As for who becomes atheist as a teen-- I go to a Catholic school. Most of my friends are non-religious, Catholic in name only. I don’t think it has much to do with Catholic parents or not, I think it has more to do with being a teenager and the ideas of liberalism appealing to an unshaped mind. A strong Catholic will be Catholic. Everyone else will hear about gay marriage and see no problem with it * or find birth control a smashing idea [also didn’t know about the Church’s teaching on it until later, and while in 8th grade I plugged my ears and refused to believe it. It dawned on me while watching EWTN once that I was in fact wrong.]*


#16

Sorry - I am a dissenting voice. I know it is not one you want to hear…you appear to be looking for affirmation. That this will work out and that so many relationships between interfaith couples work. You repeatedly state you do not want to break things off with him.

Those chiming in on this thread are rare cases. Can you be one of those rare cases? Yes - but what is the probability of such? Rare means not probable.

Those chiming in on this thread see your thread topic and know it applies to them, or to someone they know.

Oh you’ll hear the stories that my parents or grandparents have been successfully married for 50 years and they had an inter faith marriage. But honestly - even children will never know the true marital struggles of parents. Life is glamorized in a child’s point of view.

Marriage is hard work. I married a man who was Catholic, just not very devout. He did go to church with me, but dissented in other areas of Catholic living. It was confusing for the kids - dad sees no value in confession. Dad sees no value in XYZ.
It makes the marriage difficult. And that marriage was to another Catholic!

Marriage needs a unified front with both people working toward heaven - and both supporting each other.


#17

Hi richardsgirl–aw, I’m sorry for your dilemma. I don’t think you need to break up…however, I would reflect on some things. For one, yes–people do make it work. But, if one spouse’s faith is different than the other–I would imagine that there could be obstacles in their marriage. Obstacles that yes, can be overcome-but is that how you would like to spend your marriage–always trying to ‘get around’ or overcome the gap of not sharing each other’s faith? On the other hand, you could serve as a great witness to him–and he might convert–not now, but maybe down the road. I can see both sides. My husband and I are cradle Catholics so it wasn’t an issue with us, but I have seen the problems that some of my friends have. For those friends of mine who are NOT devout Catholics, it’s not an issue…but for those who are–it has been an evergrowing source of angst in their marriages–mostly after children were born. So, think about what is most important to you–would not sharing your faith be a problem? How badly do you want to share your faith with a future spouse?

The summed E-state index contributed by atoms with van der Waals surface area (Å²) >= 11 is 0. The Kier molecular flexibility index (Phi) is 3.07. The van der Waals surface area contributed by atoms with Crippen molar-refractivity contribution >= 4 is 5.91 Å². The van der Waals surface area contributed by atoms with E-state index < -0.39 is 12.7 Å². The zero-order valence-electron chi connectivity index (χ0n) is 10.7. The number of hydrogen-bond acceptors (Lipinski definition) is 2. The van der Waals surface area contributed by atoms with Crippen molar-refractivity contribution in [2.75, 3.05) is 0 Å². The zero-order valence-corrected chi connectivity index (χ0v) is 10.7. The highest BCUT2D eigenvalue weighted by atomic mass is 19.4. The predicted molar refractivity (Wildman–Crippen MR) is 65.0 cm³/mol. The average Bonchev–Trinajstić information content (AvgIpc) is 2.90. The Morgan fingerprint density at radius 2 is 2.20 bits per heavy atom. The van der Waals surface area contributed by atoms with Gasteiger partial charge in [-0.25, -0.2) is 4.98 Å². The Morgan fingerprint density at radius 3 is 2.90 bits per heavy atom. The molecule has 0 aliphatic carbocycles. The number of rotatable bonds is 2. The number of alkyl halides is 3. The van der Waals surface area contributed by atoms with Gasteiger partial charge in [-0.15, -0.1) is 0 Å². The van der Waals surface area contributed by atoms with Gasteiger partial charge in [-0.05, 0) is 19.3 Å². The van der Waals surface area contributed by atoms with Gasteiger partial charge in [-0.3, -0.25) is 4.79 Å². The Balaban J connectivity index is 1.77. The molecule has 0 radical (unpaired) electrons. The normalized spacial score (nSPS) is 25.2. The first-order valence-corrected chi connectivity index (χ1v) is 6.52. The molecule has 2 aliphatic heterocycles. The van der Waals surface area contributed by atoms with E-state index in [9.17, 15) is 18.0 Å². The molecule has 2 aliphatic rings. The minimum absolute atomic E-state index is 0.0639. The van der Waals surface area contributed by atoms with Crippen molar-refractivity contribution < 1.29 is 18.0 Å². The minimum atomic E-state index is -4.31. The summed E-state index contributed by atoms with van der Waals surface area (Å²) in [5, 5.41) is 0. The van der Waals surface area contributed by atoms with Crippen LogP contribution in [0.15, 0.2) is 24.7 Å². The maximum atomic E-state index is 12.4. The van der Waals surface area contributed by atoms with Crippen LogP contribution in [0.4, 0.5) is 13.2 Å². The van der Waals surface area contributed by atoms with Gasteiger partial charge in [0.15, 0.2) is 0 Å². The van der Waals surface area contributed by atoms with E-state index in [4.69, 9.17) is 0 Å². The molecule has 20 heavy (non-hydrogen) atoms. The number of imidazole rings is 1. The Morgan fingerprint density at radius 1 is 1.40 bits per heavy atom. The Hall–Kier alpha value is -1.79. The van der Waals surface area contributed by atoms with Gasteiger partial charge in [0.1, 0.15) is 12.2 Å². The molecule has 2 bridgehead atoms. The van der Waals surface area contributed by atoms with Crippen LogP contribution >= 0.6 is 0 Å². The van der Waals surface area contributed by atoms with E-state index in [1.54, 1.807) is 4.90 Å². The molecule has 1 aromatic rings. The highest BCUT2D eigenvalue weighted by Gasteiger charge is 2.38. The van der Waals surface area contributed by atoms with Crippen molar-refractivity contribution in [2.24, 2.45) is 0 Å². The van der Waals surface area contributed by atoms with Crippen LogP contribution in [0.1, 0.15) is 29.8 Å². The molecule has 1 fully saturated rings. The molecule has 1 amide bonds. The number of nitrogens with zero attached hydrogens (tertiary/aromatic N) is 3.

I would say that no matter what you choose–just never let anyone come between you and the Eucharist. I tell my kids this (they are 11 and 15) – I tell them that some day you may choose to marry someone who is not Catholic…but, never let that person come between you and the Eucharist or your faith. I say this because I have seen Catholics convert to Protesant faiths out of pressure from the spouse. Never a good idea. You sound like you are strong in your faith–but, after two people get married–things change. Expectations change. I have seen this from family and friends…and it’s a shame for those who have abandoned their faith out of fear of not pleasing his/her spouse. I will keep you and your bf in my prayers.


#18

Though I strongly disagree with marrying one with the expectation that your witness is going to cause them to convert.

We shouldn’t marry someone with the hope of having them change. You should be content and satisfied in the person they are currently - in converting, you would only love them more - but not expect the conversion. What if it just never happens?

To marry someone and hope they change is setting yourself up for a rocky marriage.


#19

First a good debating partner is one thing; a good spouse is an entirely different thing. People joke that the first thing you learn to say when you get married is “Yes, dear,” but it is a fact that married people do have to agree on things.

Second, the kids are going to be home a lot more, and listening to Mum and Dad a lot more, when they are little. When they get older, they’ll be out of the house a lot more, so the foundation has to be laid strongly when they are little. If all they hear when they are little is Mum and Dad debating religion, they’ll grow up to think that it’s okay to disagree with the Church.


#20

Yup!!! :yup: 100% agree!!